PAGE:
Monday, May 9, 2022

Da Vinci's Demons: The Blood of Brothers Review




Now that Da Vinci's Demons has given us a strange destiny for our title character, we can focus back on the violence and sex of Renaissance Florence. The Blood of Brothers gives us surprising twists and even a bit of comedy among the murder and mystical mayhem.

Florence is still in the grips of chaos after the murders in the cathedral and the Pazzi coup d'état. Lorenzo de Medici (Elliot Cowan) is still hovering between life and death, but so is his frenemy Leonardo da Vinci (Tom Riley). Lorenzo and Leo both survive, but the former is both still critically injured and enraged at the latter schtupping his mistress.

Focus, Lorenzo, focus.

As Clarice Orsini de Medici (Lara Pulver) attempts to hold on to her family's power while literally besieged, Leo comes up with yet another brilliant idea to rally the Florentines to the de Medici cause and reject the Pazzi coup. He creates an ability for Lorenzo to broadcast his voice over the people, who instantly rally to their leader and turn violently on the Pazzis.

Lucrezia Donati (Laura Haddock) and Zoroaster (Gregg Chillin) survive walking the plank but cannot stop Count Riario (Blake Ritson) from sailing with the astrolabe and worse, Nico (Eros Vlahos), to a new world to find the Book of Leaves. Riario discovers the art of erotic pleasure with Zita (Estella Daniels), an Abyssinian who finds our dour figure quite desirable. In order to complete his destiny of finding the Book of Leaves and rescue Nico, Leo now embarks to catch him, with a little help from cartographer Amerigo Vespucci (Lee Boardman).

What I enjoyed about The Blood of Brothers is that the show is allowing a little bit of comedy within the crazed metaphysical hijinks. That comes primarily from Boardman's introduction as Vespucci, the man who somehow gave a whole continent a corruption of his first name: America.

Imagine if they'd named the New World "Vespucci". 

Boardman brings a levity in his Amerigo Vespucci, a bit of a rake who fakes his death to get away from creditors. One wonders exactly how many times he has "died" to pull this off. With Boardman on board, so to speak, we can hope to see more of him in future episodes.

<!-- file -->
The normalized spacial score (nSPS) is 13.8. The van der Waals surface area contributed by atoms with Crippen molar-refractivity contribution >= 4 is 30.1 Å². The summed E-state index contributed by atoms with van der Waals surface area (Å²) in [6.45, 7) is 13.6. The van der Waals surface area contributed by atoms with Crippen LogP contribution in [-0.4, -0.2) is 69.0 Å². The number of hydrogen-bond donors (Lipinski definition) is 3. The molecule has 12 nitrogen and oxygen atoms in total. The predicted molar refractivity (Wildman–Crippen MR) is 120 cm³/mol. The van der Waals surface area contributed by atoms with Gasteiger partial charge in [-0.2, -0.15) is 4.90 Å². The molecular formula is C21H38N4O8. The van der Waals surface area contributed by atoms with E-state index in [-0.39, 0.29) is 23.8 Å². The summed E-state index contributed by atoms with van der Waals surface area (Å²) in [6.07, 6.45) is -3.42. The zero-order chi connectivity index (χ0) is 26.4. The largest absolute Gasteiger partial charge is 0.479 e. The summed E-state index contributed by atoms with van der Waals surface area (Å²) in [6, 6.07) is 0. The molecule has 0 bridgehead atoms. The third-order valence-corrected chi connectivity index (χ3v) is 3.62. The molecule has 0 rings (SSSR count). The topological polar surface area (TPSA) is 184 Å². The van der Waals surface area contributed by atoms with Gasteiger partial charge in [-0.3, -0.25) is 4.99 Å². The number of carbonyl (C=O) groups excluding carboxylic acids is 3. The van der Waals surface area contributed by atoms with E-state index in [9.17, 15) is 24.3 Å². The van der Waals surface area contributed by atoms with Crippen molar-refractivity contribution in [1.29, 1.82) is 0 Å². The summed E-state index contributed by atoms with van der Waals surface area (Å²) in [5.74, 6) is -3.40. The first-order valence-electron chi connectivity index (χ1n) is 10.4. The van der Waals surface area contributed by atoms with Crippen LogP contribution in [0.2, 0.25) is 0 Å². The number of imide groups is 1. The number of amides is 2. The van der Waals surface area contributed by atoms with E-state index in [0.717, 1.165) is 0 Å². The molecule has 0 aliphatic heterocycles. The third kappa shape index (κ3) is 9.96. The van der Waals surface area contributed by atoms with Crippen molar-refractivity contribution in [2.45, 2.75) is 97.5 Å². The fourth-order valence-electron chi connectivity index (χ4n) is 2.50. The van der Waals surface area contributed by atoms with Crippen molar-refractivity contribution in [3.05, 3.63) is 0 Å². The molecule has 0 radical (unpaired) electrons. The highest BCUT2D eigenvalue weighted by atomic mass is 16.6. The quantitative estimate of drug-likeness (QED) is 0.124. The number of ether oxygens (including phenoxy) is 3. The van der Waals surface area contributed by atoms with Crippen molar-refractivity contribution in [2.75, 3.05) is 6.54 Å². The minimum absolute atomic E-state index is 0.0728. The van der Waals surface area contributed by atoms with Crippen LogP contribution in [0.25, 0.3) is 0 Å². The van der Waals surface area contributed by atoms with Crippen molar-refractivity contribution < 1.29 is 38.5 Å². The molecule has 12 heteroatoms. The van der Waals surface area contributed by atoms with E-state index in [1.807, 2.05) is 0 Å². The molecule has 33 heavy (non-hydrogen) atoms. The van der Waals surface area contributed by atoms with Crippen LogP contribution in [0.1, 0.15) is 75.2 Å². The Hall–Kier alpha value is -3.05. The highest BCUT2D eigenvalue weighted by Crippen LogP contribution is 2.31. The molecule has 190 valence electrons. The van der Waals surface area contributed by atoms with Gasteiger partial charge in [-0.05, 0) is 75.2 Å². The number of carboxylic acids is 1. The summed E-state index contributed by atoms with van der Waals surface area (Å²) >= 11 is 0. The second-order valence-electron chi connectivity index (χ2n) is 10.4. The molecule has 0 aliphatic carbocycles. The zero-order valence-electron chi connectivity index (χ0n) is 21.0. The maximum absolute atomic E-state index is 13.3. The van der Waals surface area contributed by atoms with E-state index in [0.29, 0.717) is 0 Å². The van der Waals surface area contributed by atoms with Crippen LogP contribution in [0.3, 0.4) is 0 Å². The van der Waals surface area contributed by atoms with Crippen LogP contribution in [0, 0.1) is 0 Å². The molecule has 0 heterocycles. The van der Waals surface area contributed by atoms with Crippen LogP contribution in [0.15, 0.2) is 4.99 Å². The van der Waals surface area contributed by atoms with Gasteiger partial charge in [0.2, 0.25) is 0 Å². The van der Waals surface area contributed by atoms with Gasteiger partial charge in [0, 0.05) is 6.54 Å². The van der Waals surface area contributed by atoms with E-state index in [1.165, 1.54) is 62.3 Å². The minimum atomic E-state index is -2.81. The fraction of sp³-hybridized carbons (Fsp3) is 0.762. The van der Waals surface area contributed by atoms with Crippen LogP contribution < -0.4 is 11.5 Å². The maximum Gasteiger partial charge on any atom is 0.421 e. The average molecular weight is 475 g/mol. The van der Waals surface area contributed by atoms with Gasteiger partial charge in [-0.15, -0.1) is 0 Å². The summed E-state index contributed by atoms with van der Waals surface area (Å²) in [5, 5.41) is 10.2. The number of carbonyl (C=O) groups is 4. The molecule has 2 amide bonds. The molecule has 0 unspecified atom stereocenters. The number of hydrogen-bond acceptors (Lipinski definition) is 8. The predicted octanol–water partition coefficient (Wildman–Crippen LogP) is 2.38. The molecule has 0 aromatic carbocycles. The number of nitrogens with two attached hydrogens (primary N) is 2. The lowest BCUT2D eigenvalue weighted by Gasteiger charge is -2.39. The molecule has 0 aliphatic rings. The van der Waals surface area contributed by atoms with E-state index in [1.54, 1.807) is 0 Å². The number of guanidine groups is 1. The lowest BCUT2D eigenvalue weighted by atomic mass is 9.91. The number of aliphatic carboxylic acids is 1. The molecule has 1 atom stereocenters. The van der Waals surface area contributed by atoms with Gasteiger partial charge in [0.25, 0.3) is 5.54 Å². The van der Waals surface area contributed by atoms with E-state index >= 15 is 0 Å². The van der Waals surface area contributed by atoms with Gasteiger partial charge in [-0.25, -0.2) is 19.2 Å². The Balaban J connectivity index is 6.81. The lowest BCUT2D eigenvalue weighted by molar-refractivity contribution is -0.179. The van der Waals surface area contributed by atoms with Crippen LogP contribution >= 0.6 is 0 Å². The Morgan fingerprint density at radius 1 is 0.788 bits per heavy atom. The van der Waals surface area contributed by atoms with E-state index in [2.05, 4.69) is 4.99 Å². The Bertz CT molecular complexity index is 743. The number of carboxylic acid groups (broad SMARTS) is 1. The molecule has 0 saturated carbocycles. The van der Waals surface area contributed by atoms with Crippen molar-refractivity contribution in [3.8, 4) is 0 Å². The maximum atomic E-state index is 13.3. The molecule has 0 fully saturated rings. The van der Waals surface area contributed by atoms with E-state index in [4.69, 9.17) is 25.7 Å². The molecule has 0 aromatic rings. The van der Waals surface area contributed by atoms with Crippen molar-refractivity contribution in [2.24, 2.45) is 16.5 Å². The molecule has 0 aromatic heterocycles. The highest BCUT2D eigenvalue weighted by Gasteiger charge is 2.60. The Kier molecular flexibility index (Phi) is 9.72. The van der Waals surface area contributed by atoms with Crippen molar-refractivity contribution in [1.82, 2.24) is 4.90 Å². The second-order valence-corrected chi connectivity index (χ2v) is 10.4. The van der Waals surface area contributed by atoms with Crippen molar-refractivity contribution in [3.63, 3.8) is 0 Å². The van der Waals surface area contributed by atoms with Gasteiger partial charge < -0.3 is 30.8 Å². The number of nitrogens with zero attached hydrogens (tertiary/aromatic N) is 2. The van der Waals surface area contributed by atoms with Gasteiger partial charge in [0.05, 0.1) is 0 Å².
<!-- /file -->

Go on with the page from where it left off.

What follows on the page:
In some ways, The Blood of Brothers feels like two episodes tied into one. You have the resolution to the attempted coup with Lorenzo managing to rally to retake power. You then strongly transition to the new journey as Leo begins his race to follow Riario, and I give credit for being able to achieve the shift with little difficulty.

As a side note, I admire how Tom Bateman managed screen credit for appearing as a corpse. Must have been a nice paycheck to get paid for literally playing dead.

Pulver again is a standout here, as Clarice's strength and resolve dominates others who would put her down because she is both a woman and a Medici by marriage. Cowan could be slightly irritating as Lorenzo given how negative and almost coward-like he came across. Ritson is a surprise as Riario as he cavorts with Zita. One would not think he had any emotions or desires, but here he is giving in to the pleasures of the flesh.

I do question how Zoroaster and Lucrezia managed to get to shore given how it looked they were far off at sea, but I'm not going to quibble too hard on this point.

The Blood of Brothers is a step up from the last episode, as like a ship slowly correcting course. Giving us surprisingly less graphic sex than past Da Vinci's Demons episodes with a hint of the violence, I thought well of how the show is slowly moving. 


Next Episode: The Voyage of the Damned

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